Most of the activity in the ICS security product market has been around passive solutions that create asset inventories and detect cyber incidents. It is a bit astounding that the market and solutions will look almost completely different in two to five years than they do today. The current products have value and will be around and much more widely deployed in the future. Just in a very different product than today.

Here is what you can expect. Mark it down.

1. Passive monitoring will not be used to create and maintain an asset inventory

This may be hard to believe since creating an asset inventory is a top reason why passive ICS security products are being piloted and purchased now. These purchases are due to the fact many asset owners have no asset inventory now. The allure is obvious. Plug the solution into a switch span port, and it will create and maintain an asset inventory for you.

Unfortunately it does not provide the comprehensive, detailed and accurate information that is required. Approaches like PAS dissection of the DCS project files and/or Langner’s active communication with the devices, combined with manual entry and adjustment, is what will lead to the single source of truth asset inventory.

These passive solutions, if deployed, will communicate with the single source of truth asset inventory to provide information when something new or unknown is communicating on the OT network. It is unlikely they will be used primarily for this purpose because this information can be obtained from NetFlow and similar. Rather if you have one of these solutions for detection, it is also detecting new cyber assets on the OT network and reporting them to the asset inventory for action.

Asset inventory will also be part of an asset management solution, not a detection solution. Which leads to:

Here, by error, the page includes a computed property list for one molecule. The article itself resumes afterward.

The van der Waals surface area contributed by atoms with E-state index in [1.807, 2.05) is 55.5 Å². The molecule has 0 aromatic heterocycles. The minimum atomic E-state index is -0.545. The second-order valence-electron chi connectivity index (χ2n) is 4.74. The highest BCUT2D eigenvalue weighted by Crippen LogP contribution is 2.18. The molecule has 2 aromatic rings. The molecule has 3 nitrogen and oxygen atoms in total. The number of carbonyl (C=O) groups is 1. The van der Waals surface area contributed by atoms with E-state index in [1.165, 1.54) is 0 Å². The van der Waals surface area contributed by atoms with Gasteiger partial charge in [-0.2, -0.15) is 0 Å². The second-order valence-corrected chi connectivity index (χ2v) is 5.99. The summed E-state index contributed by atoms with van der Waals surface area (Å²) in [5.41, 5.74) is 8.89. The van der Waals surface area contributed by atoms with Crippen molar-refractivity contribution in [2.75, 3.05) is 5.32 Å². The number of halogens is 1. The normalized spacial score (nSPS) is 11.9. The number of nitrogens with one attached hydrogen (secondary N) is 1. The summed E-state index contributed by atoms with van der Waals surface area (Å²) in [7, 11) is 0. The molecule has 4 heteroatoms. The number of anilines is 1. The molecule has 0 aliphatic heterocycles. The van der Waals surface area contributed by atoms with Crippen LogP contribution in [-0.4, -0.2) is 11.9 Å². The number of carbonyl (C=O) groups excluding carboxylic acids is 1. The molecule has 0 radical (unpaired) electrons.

2. Asset Management and Detection are separate solutions

Let’s start with the fact that very different people and teams are responsible for Asset Management and Detection. This alone would lead to the two functions not being combined in a single product.

The current group of ICS security products come from very talented packet junkies, who can quickly learn and dissect ICS protocol packets, and threat intel types. This is very different from supporting a change control process that works for Operations and a configuration management data base.

Asset Management will communicate with Detection solutions. Primarily with the Asset Management providing detailed asset information so the Detection solution and analysts can do a better job identifying, understanding the associated risks, and determining the responsive actions to take.

The Detection solution will provide notification of new or changed assets, see Prediction 1. As both solutions get more advanced the Detection solution could send response remediation tickets to the Asset Management solution (see Prediction 6).

3. Passive Detection GUI’s will be used for configuration only